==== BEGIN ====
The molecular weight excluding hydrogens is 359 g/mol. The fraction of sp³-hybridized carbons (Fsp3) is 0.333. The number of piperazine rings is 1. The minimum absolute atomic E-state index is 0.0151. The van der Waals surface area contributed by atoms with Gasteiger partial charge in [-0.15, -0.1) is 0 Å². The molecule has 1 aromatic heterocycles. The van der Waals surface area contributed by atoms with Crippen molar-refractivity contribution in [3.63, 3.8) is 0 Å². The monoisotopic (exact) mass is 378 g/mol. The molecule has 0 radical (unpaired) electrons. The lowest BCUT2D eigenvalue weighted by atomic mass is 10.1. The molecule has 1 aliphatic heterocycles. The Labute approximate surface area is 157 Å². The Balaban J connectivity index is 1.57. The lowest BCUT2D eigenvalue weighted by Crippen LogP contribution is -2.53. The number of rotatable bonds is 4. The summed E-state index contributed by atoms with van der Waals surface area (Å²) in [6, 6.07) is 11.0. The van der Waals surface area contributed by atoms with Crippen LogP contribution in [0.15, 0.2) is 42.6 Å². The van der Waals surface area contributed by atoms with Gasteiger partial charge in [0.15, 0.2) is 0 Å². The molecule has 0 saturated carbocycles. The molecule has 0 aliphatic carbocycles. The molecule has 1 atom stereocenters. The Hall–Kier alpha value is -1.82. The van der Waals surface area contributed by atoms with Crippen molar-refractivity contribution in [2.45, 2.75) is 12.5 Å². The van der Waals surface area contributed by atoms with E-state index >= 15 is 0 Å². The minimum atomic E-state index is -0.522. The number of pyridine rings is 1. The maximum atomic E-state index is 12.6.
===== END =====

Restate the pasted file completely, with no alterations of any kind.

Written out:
The molecular weight excluding hydrogens is 359 g/mol. The fraction of sp³-hybridized carbons (Fsp3) is 0.333. The number of piperazine rings is 1. The minimum absolute atomic E-state index is 0.0151. The van der Waals surface area contributed by atoms with Gasteiger partial charge in [-0.15, -0.1) is 0 Å². The molecule has 1 aromatic heterocycles. The van der Waals surface area contributed by atoms with Crippen molar-refractivity contribution in [3.63, 3.8) is 0 Å². The monoisotopic (exact) mass is 378 g/mol. The molecule has 0 radical (unpaired) electrons. The lowest BCUT2D eigenvalue weighted by atomic mass is 10.1. The molecule has 1 aliphatic heterocycles. The Labute approximate surface area is 157 Å². The Balaban J connectivity index is 1.57. The lowest BCUT2D eigenvalue weighted by Crippen LogP contribution is -2.53. The number of rotatable bonds is 4. The summed E-state index contributed by atoms with van der Waals surface area (Å²) in [6, 6.07) is 11.0. The van der Waals surface area contributed by atoms with Crippen LogP contribution in [0.15, 0.2) is 42.6 Å². The van der Waals surface area contributed by atoms with Gasteiger partial charge in [0.15, 0.2) is 0 Å². The molecule has 0 saturated carbocycles. The molecule has 0 aliphatic carbocycles. The molecule has 1 atom stereocenters. The Hall–Kier alpha value is -1.82. The van der Waals surface area contributed by atoms with Crippen molar-refractivity contribution in [2.45, 2.75) is 12.5 Å². The van der Waals surface area contributed by atoms with E-state index >= 15 is 0 Å². The minimum atomic E-state index is -0.522. The number of pyridine rings is 1. The maximum atomic E-state index is 12.6.